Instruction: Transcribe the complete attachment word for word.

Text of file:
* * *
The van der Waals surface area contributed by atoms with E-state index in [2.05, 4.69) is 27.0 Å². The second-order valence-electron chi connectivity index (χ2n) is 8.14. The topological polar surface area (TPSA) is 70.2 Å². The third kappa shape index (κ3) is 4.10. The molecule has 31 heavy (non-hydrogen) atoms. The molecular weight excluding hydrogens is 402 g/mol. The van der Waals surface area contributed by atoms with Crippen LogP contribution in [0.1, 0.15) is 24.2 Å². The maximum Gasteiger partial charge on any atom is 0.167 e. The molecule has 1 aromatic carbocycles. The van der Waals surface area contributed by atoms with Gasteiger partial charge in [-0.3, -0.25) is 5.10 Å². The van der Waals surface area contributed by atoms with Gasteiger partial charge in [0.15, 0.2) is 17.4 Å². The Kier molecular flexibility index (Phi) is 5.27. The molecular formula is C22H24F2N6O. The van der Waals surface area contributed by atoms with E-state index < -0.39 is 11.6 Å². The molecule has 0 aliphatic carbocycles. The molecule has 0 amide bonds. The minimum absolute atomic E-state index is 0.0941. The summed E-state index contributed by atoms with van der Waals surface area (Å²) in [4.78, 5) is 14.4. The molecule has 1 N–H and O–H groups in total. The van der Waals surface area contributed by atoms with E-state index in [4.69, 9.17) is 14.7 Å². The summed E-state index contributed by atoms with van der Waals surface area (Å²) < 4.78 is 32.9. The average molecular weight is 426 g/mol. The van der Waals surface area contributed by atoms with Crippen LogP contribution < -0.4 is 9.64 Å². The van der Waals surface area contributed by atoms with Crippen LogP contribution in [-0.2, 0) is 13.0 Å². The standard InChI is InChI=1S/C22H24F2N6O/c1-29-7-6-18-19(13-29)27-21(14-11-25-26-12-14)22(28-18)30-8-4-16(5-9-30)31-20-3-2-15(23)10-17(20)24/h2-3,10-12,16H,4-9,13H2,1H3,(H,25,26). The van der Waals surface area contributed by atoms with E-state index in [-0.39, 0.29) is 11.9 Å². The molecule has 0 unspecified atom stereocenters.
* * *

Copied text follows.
The van der Waals surface area contributed by atoms with E-state index in [2.05, 4.69) is 27.0 Å². The second-order valence-electron chi connectivity index (χ2n) is 8.14. The topological polar surface area (TPSA) is 70.2 Å². The third kappa shape index (κ3) is 4.10. The molecule has 31 heavy (non-hydrogen) atoms. The molecular weight excluding hydrogens is 402 g/mol. The van der Waals surface area contributed by atoms with Crippen LogP contribution in [0.1, 0.15) is 24.2 Å². The maximum Gasteiger partial charge on any atom is 0.167 e. The molecule has 1 aromatic carbocycles. The van der Waals surface area contributed by atoms with Gasteiger partial charge in [-0.3, -0.25) is 5.10 Å². The van der Waals surface area contributed by atoms with Gasteiger partial charge in [0.15, 0.2) is 17.4 Å². The Kier molecular flexibility index (Phi) is 5.27. The molecular formula is C22H24F2N6O. The van der Waals surface area contributed by atoms with E-state index < -0.39 is 11.6 Å². The molecule has 0 aliphatic carbocycles. The molecule has 0 amide bonds. The minimum absolute atomic E-state index is 0.0941. The summed E-state index contributed by atoms with van der Waals surface area (Å²) in [4.78, 5) is 14.4. The molecule has 1 N–H and O–H groups in total. The van der Waals surface area contributed by atoms with E-state index in [4.69, 9.17) is 14.7 Å². The summed E-state index contributed by atoms with van der Waals surface area (Å²) < 4.78 is 32.9. The average molecular weight is 426 g/mol. The van der Waals surface area contributed by atoms with Crippen LogP contribution < -0.4 is 9.64 Å². The van der Waals surface area contributed by atoms with Crippen LogP contribution in [-0.2, 0) is 13.0 Å². The standard InChI is InChI=1S/C22H24F2N6O/c1-29-7-6-18-19(13-29)27-21(14-11-25-26-12-14)22(28-18)30-8-4-16(5-9-30)31-20-3-2-15(23)10-17(20)24/h2-3,10-12,16H,4-9,13H2,1H3,(H,25,26). The van der Waals surface area contributed by atoms with E-state index in [-0.39, 0.29) is 11.9 Å². The molecule has 0 unspecified atom stereocenters.